Lilly taps Lycia for protein degrader tech in $1.6bn deal
Eli Lilly has bolstered its position the fast-emerging area of protein degrader drugs, agreeing a $1.6 billion-plus deal with Lycia Therapeutics spanning up to five drug targets.
The pharma company has looked close to home for its latest entry into the category, as Lycia’s founder Prof Carolyn Bertozzi has held a seat on its board of directors since 2017 – a position she has now surrendered as a result of the deal.
Lilly has bought into Lycia’s lysosomal targeting chimera (LYTAC) protein degradation technology, developed by Bertozzi at Stanford University, with an initial focus on projects in immunological disease and pain.
It has been a great privilege serving on the Board of Directors @LillyPad, the partnership with Lycia Therapeutics is an exciting opportunity to advance clinical translation of the #LYTAC technology. https://t.co/XW8LOMfUVd
— Carolyn Bertozzi (@CarolynBertozzi) August 25, 2021
Protein degrader drugs harness the natural protein-denaturing machinery in cells to remove rogue proteins associated with disease, and has been proposed as a way to address a wide range of ‘undruggable’ targets.
Lycia’s technology relies on the use of small molecules or antibodies that can bind to both disease-associated proteins and cellular lysosomes – membrane-bound structures in the cell that are used to dispose of waste products – to stimulate the degradation mechanism.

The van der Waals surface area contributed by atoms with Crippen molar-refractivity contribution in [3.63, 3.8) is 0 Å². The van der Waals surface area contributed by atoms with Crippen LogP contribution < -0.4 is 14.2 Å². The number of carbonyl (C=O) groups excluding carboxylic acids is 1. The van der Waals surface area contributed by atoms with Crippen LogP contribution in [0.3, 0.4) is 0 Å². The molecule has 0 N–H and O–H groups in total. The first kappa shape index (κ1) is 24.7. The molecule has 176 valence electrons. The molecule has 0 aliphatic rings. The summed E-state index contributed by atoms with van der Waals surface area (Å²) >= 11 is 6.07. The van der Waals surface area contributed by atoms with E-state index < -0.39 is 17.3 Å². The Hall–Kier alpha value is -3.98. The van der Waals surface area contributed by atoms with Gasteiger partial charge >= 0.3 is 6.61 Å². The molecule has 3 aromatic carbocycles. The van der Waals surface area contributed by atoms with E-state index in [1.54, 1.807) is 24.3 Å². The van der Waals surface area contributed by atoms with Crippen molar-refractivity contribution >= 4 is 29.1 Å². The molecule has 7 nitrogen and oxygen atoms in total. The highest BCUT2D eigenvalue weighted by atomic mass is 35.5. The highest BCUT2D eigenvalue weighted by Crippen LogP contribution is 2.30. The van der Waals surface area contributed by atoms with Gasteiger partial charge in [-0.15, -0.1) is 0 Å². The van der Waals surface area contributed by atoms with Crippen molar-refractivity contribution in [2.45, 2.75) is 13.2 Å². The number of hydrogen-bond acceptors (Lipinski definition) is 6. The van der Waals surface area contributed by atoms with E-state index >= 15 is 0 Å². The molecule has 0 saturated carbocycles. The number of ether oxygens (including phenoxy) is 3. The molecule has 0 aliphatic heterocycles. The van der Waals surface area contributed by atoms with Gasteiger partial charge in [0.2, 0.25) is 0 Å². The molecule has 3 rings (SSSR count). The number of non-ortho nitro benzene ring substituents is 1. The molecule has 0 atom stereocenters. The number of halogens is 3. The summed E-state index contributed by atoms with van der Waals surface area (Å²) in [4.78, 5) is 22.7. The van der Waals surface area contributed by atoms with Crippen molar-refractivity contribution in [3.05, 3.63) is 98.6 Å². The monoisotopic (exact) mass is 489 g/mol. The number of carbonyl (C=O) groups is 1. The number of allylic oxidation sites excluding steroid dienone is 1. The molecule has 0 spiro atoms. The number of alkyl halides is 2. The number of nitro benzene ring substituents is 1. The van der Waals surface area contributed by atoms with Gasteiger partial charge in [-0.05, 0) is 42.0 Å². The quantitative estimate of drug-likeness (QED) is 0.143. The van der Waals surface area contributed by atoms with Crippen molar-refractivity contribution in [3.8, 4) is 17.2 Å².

That’s a slightly different mechanism to some other degrader drugs that harness proteasomes – enzyme complexes found in cells – to dispose of proteins.
The protein degrader approach has attracted a series of big-ticket licensing deals in the last couple of years. In July, Pfizer paid a whopping $1 billion upfront for rights to a protein degrader drug for breast cancer developed using Arvinas’ PROTAC platform, with another $1.4 billion in backloaded milestone payment.
Last year, Sanofi paid $55 million upfront in a deal valued at up to $2.6 billion with Nurix Therapeutics focused on several protein degradation therapies, and in the previous year Nurix also forged a $2.3 billion alliance with Gilead Sciences that included a $45 million advance fee and was focused on cancer drugs.
Other protein degradation players include Kymera – a company that attracted investment from Lilly’s venture capital unit in 2017 – as well as C4 Therapeutics, Amphista, Cullgen, BioTheryx and Seed Therapeutics.
Seed is also on Lilly’s radar, as the drugmaker paid $20 million in cash and equity to tap into its platform with another $780 million at the back end.
“We believe Lycia’s technology may allow us to develop targeted therapeutics that were not previously feasible and make advances for patients in areas of high unmet need,” said Ajay Nirula, vice president of immunology at Lilly.
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